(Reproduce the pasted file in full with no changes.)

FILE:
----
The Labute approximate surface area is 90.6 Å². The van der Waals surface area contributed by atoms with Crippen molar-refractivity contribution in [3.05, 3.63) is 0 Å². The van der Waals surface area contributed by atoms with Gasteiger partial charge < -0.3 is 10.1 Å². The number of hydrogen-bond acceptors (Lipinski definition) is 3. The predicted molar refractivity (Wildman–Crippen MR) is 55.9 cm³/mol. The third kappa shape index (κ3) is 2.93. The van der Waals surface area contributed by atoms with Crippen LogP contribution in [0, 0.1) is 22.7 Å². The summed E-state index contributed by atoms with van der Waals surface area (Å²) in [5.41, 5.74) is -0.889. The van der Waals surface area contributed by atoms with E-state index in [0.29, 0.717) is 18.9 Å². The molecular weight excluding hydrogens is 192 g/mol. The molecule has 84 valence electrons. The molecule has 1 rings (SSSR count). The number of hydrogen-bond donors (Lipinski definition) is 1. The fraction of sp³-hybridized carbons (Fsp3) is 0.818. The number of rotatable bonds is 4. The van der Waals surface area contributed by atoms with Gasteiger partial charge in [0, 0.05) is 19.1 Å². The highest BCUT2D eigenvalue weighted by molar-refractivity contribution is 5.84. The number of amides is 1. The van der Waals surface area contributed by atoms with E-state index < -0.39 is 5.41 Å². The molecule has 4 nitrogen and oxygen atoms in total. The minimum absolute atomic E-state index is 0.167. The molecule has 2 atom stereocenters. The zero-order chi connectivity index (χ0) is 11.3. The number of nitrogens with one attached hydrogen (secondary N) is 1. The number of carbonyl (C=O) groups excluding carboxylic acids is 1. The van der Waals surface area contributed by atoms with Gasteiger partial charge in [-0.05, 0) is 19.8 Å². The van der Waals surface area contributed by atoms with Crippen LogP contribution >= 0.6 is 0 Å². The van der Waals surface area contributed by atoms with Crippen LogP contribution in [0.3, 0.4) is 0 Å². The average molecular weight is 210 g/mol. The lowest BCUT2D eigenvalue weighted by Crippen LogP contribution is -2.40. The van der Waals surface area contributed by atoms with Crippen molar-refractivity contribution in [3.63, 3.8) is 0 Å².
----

The Labute approximate surface area is 90.6 Å². The van der Waals surface area contributed by atoms with Crippen molar-refractivity contribution in [3.05, 3.63) is 0 Å². The van der Waals surface area contributed by atoms with Gasteiger partial charge < -0.3 is 10.1 Å². The number of hydrogen-bond acceptors (Lipinski definition) is 3. The predicted molar refractivity (Wildman–Crippen MR) is 55.9 cm³/mol. The third kappa shape index (κ3) is 2.93. The van der Waals surface area contributed by atoms with Crippen LogP contribution in [0, 0.1) is 22.7 Å². The summed E-state index contributed by atoms with van der Waals surface area (Å²) in [5.41, 5.74) is -0.889. The van der Waals surface area contributed by atoms with E-state index in [0.29, 0.717) is 18.9 Å². The molecular weight excluding hydrogens is 192 g/mol. The molecule has 84 valence electrons. The molecule has 1 rings (SSSR count). The number of hydrogen-bond donors (Lipinski definition) is 1. The fraction of sp³-hybridized carbons (Fsp3) is 0.818. The number of rotatable bonds is 4. The van der Waals surface area contributed by atoms with Gasteiger partial charge in [0, 0.05) is 19.1 Å². The highest BCUT2D eigenvalue weighted by molar-refractivity contribution is 5.84. The number of amides is 1. The van der Waals surface area contributed by atoms with E-state index < -0.39 is 5.41 Å². The molecule has 4 nitrogen and oxygen atoms in total. The minimum absolute atomic E-state index is 0.167. The molecule has 2 atom stereocenters. The zero-order chi connectivity index (χ0) is 11.3. The number of nitrogens with one attached hydrogen (secondary N) is 1. The number of carbonyl (C=O) groups excluding carboxylic acids is 1. The van der Waals surface area contributed by atoms with Gasteiger partial charge in [-0.05, 0) is 19.8 Å². The van der Waals surface area contributed by atoms with Crippen LogP contribution >= 0.6 is 0 Å². The van der Waals surface area contributed by atoms with Crippen LogP contribution in [0.3, 0.4) is 0 Å². The average molecular weight is 210 g/mol. The lowest BCUT2D eigenvalue weighted by Crippen LogP contribution is -2.40. The van der Waals surface area contributed by atoms with Crippen molar-refractivity contribution in [3.63, 3.8) is 0 Å².